Note: If a C prototype has "...", you MUST code OPTIONS(*NOPASS) for at least one parameter, for the other parameters to be passed correctly.

When to use CONST

For any parameter that does not have the VALUE keyword coded, you have the possibility of coding the CONST keyword. Code this keyword when you know the parameter cannot be changed by the function. This is sometimes indicated by the documentation ("input parameter"), and sometimes the C prototype has "const" before the type.

          int fn (const int *i1, int *i2, int i3);
The RPG equivalent:
    D fn           PR           10I 0 EXTPROC('fn')
    D   i1                      10I 0 CONST
    D   i2                      10I 0
    D   i3                      10I 0 VALUE

C named types (typedefs) and structures

Conversion from a C named type to an RPG type is more straightforward than parameter declarations.

To find the actual definition for a named type XXX, search for code of one of the following forms.

The matching RPG definition for the type is coded with each example.

Renaming of an existing type

              typedef  XXX;

For example

                 typedef int XXX;             D XXX       S      10I 0

This could also be done in RPG as follows:

              D int       S      10i 0
              D XXX       S              LIKE(int)

Pointer to existing type

              typedef  *XXX;

For example

                 typedef float *XXX;          D XXX       S        *
                 typedef double* XXX;         D XXX       S        *
                 typedef SOMETYPE * XXX;      D XXX       S        *

Note that the position of the * doesn't matter.

Also note that since RPG does not have typed pointers, all the RPG definitions are the same.

Structure

A C struct is like an RPG data structure defined using length notation.
              typedef struct
              {
                 type1 name1;
                 type2 name2;
                 ...
              } XXX;

For example

              typedef struct xxx           D XXX       DS           ALIGN
              {                            D  i               10i 0
                 int i;                    D  d                8f
                 double d;                 D  name            10a
                 char name[10];            D  c                1a
                 char c;
              } XXX;

              typedef _Packed struct xxx   D XXX       DS
              {                            D  i               10i 0
                 int i;                    D  d                8f
                 double d;                 D  name            10a
                 char name[10];            D  c                1a
                 char c;
              } XXX;

Note that the second structure has the keyword _Packed. This means that the equivalent RPG structure does NOT have the keyword ALIGNED.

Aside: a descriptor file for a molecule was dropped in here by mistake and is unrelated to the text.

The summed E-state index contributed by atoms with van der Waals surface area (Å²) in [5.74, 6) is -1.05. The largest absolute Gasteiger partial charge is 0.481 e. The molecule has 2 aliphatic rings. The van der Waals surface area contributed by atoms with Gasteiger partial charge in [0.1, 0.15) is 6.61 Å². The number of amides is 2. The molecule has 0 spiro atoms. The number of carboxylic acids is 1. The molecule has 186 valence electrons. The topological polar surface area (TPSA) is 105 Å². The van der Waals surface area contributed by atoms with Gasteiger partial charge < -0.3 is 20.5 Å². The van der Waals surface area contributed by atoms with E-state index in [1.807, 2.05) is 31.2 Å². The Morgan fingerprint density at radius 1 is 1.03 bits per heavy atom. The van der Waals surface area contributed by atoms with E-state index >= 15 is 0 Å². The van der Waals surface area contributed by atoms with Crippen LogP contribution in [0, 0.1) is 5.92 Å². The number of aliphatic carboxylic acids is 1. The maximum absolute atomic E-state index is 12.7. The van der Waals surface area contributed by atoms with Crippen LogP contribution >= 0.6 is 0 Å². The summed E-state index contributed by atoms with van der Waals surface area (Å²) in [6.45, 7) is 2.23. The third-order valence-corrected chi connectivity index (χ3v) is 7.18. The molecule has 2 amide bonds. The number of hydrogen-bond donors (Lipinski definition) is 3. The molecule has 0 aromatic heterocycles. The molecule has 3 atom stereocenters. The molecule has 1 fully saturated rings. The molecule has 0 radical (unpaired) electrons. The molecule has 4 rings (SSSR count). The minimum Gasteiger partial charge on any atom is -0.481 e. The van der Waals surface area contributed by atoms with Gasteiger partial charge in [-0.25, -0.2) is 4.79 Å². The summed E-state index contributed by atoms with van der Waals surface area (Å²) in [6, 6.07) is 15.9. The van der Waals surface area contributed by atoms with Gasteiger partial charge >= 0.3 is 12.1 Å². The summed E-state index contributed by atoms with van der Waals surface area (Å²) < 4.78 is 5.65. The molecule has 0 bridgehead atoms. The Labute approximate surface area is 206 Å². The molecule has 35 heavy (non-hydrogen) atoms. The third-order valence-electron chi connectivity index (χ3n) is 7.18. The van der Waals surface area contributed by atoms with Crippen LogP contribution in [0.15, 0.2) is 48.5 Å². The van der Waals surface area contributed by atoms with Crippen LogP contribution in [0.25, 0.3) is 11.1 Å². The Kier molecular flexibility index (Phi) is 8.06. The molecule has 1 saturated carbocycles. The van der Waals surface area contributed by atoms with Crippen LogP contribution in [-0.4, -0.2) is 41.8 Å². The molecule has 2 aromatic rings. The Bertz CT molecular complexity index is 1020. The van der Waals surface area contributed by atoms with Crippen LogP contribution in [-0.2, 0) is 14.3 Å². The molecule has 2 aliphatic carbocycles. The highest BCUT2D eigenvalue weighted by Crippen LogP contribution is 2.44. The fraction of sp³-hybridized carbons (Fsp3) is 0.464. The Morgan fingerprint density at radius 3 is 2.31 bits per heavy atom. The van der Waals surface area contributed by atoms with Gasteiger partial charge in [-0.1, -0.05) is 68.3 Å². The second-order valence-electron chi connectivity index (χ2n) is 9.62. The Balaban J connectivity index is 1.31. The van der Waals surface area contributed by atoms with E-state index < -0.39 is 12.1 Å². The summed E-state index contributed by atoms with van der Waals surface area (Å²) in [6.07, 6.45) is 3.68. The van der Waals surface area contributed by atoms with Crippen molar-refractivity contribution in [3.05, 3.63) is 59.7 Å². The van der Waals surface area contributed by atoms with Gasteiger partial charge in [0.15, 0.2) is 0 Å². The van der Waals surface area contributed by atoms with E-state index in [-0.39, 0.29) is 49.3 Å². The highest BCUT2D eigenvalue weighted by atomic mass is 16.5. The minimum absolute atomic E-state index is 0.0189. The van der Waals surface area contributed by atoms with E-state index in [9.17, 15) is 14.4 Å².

Union

A C union is like an RPG data structure where all the subfields start at position 1.
            typedef union
            {
               type1 name1;
               type2 name2;
               ...
            } XXX;

For example

            typedef union xxx            D XXX       DS              ALIGN
            {                            D  i           1   10i 0
               int i;                    D  d           1    8f
               double d;                 D  name        1   10a
               char name[10];            D  c           1    1a
               char c;
            } XXX;

An alternate RPG definition for this union:

            D XXX       DS
            D  i               10i 0   overlay(XXX:1)
            D  d                8f     overlay(XXX:1)
            D  name            10a     overlay(XXX:1)
            D  c                1a     overlay(XXX:1)

If you have a version of the compiler that doesn't allow overlaying the data structure name, you can define a subfield the length of the largest element of the union, and overlay all the union fields on that subfield:

            D XXX       DS
            D  overlayXXX      10a
            D  i               10i 0   overlay(overlayXXX:1)
            D  d                8f     overlay(overlayXXX:1)
            D  name            10a     overlay(overlayXXX:1)
            D  c                1a     overlay(overlayXXX:1)

Here are a few examples. Try them yourself before reading the answers.

    1. typedef int x1;

    2. typedef struct
       {
          int i;
          char c;
          char x[15];
       } x2;

    3. typedef _Packed struct
       {
          int i[5];
          double d;
       } x3;

    4. typedef union
       {
          short s;
          float f;
          double d[2];
       } x4;

    5. typedef x4 *x5;

C equivalent of EXTPROC

When you see a C prototype like

       void fn(void);
you normally assume that the external name for this function is 'fn', so you normally code EXTPROC('fn').

Unfortunately, it is possible that the external name is something other than 'fn'. The way that C specifies that the external name is different is by using #pragma map.